Follow Noon | Givler | Axelrod | Birmingham
Having just wrapped up a perfect season unlike any other in program history, it's hard not to look back at the last 12 months of Ohio State football and not only marvel at the unlikeliness of what the Buckeyes accomplished in 2012, but also how far they've come since their 6-7 mark in 2011. With that in mind, I'll spend 12 days examining and reflecting on the 12 most important moments that helped create and stand out from just the sixth unbeaten and untied season in Ohio State history.
Yesterday, we reflected on a the pop pass that led the Buckeyes past California. Today, we'll take you back to their Big Ten opener, and a moment that may have changed their season for the better.
EAST LANSING, Mich. -- Asked in his first postseason press conference when the turning point of his team's undefeated season happened, Ohio State head coach Urban Meyer didn't hesitate.
"September 29th at 11:22," Meyer said, blankly.
The media members in the meeting room at the Woody Hayes Athletic Center laughed at the answer, assuming that the Buckeyes' coach was making a joke out of the reporter's question. Surely, this was just an obscure date and time that Meyer had come up with on the spot.
"I'm being serious," Meyer assured them.
Looking back at Ohio State's schedule, the date at least makes sense.
That was the day of the Buckeyes' battle with Michigan State, which marked both their first road game and first Big Ten game of the season. Ohio State won the game by a score of 17-16, and in typical Big Ten fashion- enduring multiple injuries to quarterback Braxton Miller, gaining 200 rushing yards, and ultimately running out the clock in the fourth quarter inside Spartan Stadium.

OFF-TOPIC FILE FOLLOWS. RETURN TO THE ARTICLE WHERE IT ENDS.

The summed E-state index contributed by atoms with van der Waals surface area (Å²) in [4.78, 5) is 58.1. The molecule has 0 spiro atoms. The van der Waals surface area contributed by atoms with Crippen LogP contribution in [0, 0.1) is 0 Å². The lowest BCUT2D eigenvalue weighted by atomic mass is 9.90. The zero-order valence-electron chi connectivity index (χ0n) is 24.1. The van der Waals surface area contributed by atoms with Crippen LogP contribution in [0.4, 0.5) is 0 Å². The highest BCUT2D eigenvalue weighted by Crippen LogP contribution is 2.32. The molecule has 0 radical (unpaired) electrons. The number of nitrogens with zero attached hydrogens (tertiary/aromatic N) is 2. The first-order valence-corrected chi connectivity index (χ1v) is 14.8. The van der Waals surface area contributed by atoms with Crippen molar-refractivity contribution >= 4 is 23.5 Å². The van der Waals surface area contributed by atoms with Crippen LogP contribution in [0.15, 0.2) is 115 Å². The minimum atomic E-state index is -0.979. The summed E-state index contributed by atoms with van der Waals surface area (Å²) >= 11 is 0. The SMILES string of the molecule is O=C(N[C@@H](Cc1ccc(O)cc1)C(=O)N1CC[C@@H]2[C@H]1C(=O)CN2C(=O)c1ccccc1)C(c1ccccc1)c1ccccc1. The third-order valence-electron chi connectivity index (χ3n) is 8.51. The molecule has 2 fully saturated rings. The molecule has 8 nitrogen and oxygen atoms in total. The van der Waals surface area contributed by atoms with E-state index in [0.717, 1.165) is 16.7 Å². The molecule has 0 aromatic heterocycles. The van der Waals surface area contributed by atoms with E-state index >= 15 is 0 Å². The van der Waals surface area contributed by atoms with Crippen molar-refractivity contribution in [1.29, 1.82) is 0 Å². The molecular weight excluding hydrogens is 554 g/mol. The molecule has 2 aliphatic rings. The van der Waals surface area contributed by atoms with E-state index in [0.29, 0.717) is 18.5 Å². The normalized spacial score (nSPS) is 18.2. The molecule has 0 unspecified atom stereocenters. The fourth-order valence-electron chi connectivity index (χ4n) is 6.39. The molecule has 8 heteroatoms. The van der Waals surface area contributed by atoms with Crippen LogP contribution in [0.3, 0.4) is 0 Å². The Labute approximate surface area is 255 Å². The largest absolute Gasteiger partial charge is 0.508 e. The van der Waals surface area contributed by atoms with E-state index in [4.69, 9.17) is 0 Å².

"This was a war. This was two sledgehammers going at each other," Meyer said after the game. "That was a great game. Great atmosphere, a bunch of great players on the field that are going to be playing at the next level, and that was good for college football and good for the Big Ten."
Despite it being just a one-point win, noticed a change in his team for the better during its win over the Spartans, which he said isn't always uncommon when a relatively young team hits the road for the first time together.
"I felt this team took a major stride in coming together as an outfit," Meyer said. "That sometimes- I've seen that happen on the road."
It might seem simple enough, but after a non-conference schedule that saw OSU struggle- yet remain undefeated- it wasn't necessarily a given that the Buckeyes would survive the Big Ten season under a first-year coaching staff. That brings us to the 11:22 that Meyer mentioned, which coincided with a turning point for this team.
"We had a meeting in a ballroom in East Lansing. A very intense, very emotional meeting," Meyer recalled. "That's when I saw it. Up until then, I didn't think we had them, to be quite honest with you. They weren't playing like it. And they weren't acting like it."
Furthermore than finding their personal identity in East Lansing, the Buckeyes found their offensive identity as well. A 63-yard pass to Devin Smith went down in the box score as the official game-winning play, but anybody who watched the game could see that the difference for Ohio State came on the ground.
Holding Michigan State running back Le'Veon Bell to 45 yards rushing- and the Spartans to 34 total- the Buckeyes put up 204 yards running the ball, behind the three-headed attack of Miller, Carlos Hyde, and Jordan Hall. It was ultimately just the first sign an OSU rushing attack that would finish the season 10th in the nation in rushing yards per game.
Meyer gave the credit for the Buckeyes' successful ground game to the emergence of what wound of being the strength for OSU throughout the season- its offensive line.
"Those five guys are locked and loaded. Together, well coached, and they've found a way to rush for 200 yards against a stout team that doesn't give up much rushing yardage," Meyer said of his offensive line. "That's the group right now that I'm most pleased with."
But back to the bigger scheme of things, Sept. 29, 2012 provided Meyer with the first sign that his team was headed in the right direction. The Buckeyes still weren't a lock to go undefeated- far from it- but Meyer knows that a seed was planted in his team on that day and a growing trend was only continuing.
"A great team win," Meyer said. "We found out something about our team today, to go on the road in a hostile environment against a quality, quality football team and find a way to win."
...More... To continue reading this article you must be a member. Sign Up Now!